Emerging Brooklyn band The Echo Friendly is a name you may start hearing more often. They’ve gotten recent recognition for having their song “Same Mistakes” in the closing credits of the fourth Girls episode, but they also have a band and life philosophy more withstanding than that. In a conversation with band members Jake Rabinbach and Shannon Esper, we talk about their mumblecore sensibilities, and how their real life relationship and what’s important to them has inspired their music.
Kelly Knapp: When did you guys start making music as The Echo Friendly?
Jake Rabinbach: Well, our first show in New York as The Echo Friendly was almost exactly a year ago. Shannon and I started the entertaining the idea of singing duets together in Fall 2010. That’s when we first started thinking about it and I started writing some songs for us.
KK: Is that how it all came about – you guys were already friends and decided to start a band?
JR: Shannon and I made a movie together in the summer of 2009 called Open Five, directed by my friend Kentucker Audley. Kentucker and I wrote it together, and I acted in it, and so did he, and then we cast Shannon. Shannon and I also went to the same elementary school and Jr. high school in Montclair, NJ.
KK: Oh, so you guys go way back.
Shannon Esper: We weren’t really friends, but we knew each other.
JR: Yeah, we were in jazz band together – Shannon played flute and I played guitar. So, she was recommended to me by somebody else we cast in the film. I was looking for a really strong female lead that I believed I would be attracted to in real life. So the other person in the film recommended her, and I knew her so I emailed her, and that’s how we met.
SE: That’s how we met, and then we were friends, and then we dated, and then we stopped dating, and then we started dating…
JR: And I basically was trying to…we were dating, but we’ve always have a sort of turbulent time. I was sort of looking for a way for us to communicate, really, and to get Shannon to come over to my house. I had this one song called “Boats,” that I was working on, and I had been on tour with this band called Francis and the Lights for a long time, and “ Boats” was the first song that I wrote when I came home from being on that tour, and I had done some recording with my old band, and I wanted to start new. I wrote the first half of “Boats” and I saw Shannon, and we went to a record fair, and I made a joke about her singing with me, and she was like, no wait, seriously? And then I said I had already written a song, which wasn’t true. I had already written half a song, and then I went home and I wrote a verse for her to sing, so she would come over. That was Sunday, so she would come over on Wednesday, and then I wrote another one in between so we’d have more time together. So, there was an urgency for me to try to get more songs together so Shannon would hang out.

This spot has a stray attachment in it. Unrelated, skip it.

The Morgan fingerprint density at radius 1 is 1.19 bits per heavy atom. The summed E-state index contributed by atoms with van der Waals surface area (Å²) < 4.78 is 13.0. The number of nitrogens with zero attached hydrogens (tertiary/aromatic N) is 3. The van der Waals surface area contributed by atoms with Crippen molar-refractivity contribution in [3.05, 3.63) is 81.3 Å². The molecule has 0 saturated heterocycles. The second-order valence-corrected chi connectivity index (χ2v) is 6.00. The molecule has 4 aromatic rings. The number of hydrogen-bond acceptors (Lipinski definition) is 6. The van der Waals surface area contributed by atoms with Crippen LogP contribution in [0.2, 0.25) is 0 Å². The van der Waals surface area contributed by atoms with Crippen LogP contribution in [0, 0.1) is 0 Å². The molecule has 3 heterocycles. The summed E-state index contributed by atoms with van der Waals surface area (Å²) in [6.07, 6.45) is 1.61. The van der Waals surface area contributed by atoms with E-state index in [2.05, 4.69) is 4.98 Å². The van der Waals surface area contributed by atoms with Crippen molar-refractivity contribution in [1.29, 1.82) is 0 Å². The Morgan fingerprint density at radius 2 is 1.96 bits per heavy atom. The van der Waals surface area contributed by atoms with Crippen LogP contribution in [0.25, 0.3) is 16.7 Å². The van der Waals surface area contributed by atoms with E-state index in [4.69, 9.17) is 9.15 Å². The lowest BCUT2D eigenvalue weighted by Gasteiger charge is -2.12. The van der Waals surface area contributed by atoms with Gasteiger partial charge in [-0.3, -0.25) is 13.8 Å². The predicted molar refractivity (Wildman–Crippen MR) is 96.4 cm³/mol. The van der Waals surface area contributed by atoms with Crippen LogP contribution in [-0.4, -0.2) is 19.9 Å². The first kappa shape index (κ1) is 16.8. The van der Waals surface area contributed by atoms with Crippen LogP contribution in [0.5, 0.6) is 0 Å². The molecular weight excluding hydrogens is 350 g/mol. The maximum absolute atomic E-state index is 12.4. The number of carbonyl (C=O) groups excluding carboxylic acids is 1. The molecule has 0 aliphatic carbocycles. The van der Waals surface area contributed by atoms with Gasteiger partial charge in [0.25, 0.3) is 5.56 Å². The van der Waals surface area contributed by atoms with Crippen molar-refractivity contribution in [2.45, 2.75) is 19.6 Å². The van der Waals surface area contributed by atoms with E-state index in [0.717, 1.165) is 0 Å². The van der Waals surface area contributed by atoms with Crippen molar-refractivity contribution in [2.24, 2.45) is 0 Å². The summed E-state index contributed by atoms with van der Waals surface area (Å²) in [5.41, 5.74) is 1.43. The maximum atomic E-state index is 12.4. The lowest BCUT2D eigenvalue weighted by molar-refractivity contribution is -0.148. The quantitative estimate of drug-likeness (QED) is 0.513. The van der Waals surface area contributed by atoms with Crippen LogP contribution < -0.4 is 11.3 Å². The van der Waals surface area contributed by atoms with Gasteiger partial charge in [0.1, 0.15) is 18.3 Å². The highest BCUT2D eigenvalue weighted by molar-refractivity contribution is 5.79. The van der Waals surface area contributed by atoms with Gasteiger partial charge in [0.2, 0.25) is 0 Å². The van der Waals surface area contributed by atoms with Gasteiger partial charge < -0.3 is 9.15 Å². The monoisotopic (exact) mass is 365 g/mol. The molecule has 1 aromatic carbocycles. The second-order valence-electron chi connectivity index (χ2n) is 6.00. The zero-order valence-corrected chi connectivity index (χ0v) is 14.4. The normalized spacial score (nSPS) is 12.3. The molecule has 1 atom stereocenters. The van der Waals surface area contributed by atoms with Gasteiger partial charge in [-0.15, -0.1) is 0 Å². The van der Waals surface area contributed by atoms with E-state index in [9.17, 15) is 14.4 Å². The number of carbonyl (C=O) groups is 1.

KK: And is being in the film world with Open Five how you know Girls Lena Dunham?
JR: That is actually how I know Lena. I met Lena because Kentucker was in New York casting Open Five, and she was a fan of Team Picture, his first movie, and they did a short together called Family Tree, and Lena sent her first feature form Oberlin called Creative Nonfiction, and Kentucker and I loved it, so we wanted to see her and hang out with her in New York. This was in summer 2009, before Tiny Furniture came out. We hung out, and talked about making movies, so we knew each other from that.
SE: And she was a fan of Open Five.
JR: Yeah, she was really into Open Five, so I emailed her our music video for “Same Mistakes,” and just said hi, this is what I’m working on, haven’t seen you in awhile, looks like you’re doing great! And she loved the song and wanted to use it, which was an unbelievable blessing for us.
KK: It’s kind of perfect for the show (Girls).
JR: It’s amazing. I couldn’t think of a better placement, and I just feel really lucky.
SE: When we were in SXSW and saw their hastag, #mistakesgirlsmake we were like, yes!
KK: What was the inspiration behind the song “Same Mistakes”?
SE: Mainly, everything’s effed.
JR: Yeah, I was upset, I was beating myself up, and I was sitting in my bedroom, which was the backroom of my mom’s office, where I lived for a while, where I wrote most of our songs. I literally was so angry and upset, mainly about things with (Shannon), and I just said, I’m going to write the dumbest thing I could possibly write. I’m going to write something that no body will ever hear, that I thought was just stupid for me, in that moment. I wrote two verses – the first two - and I played it for Shannon a couple days later, and she was like, that’s the best one you ever wrote.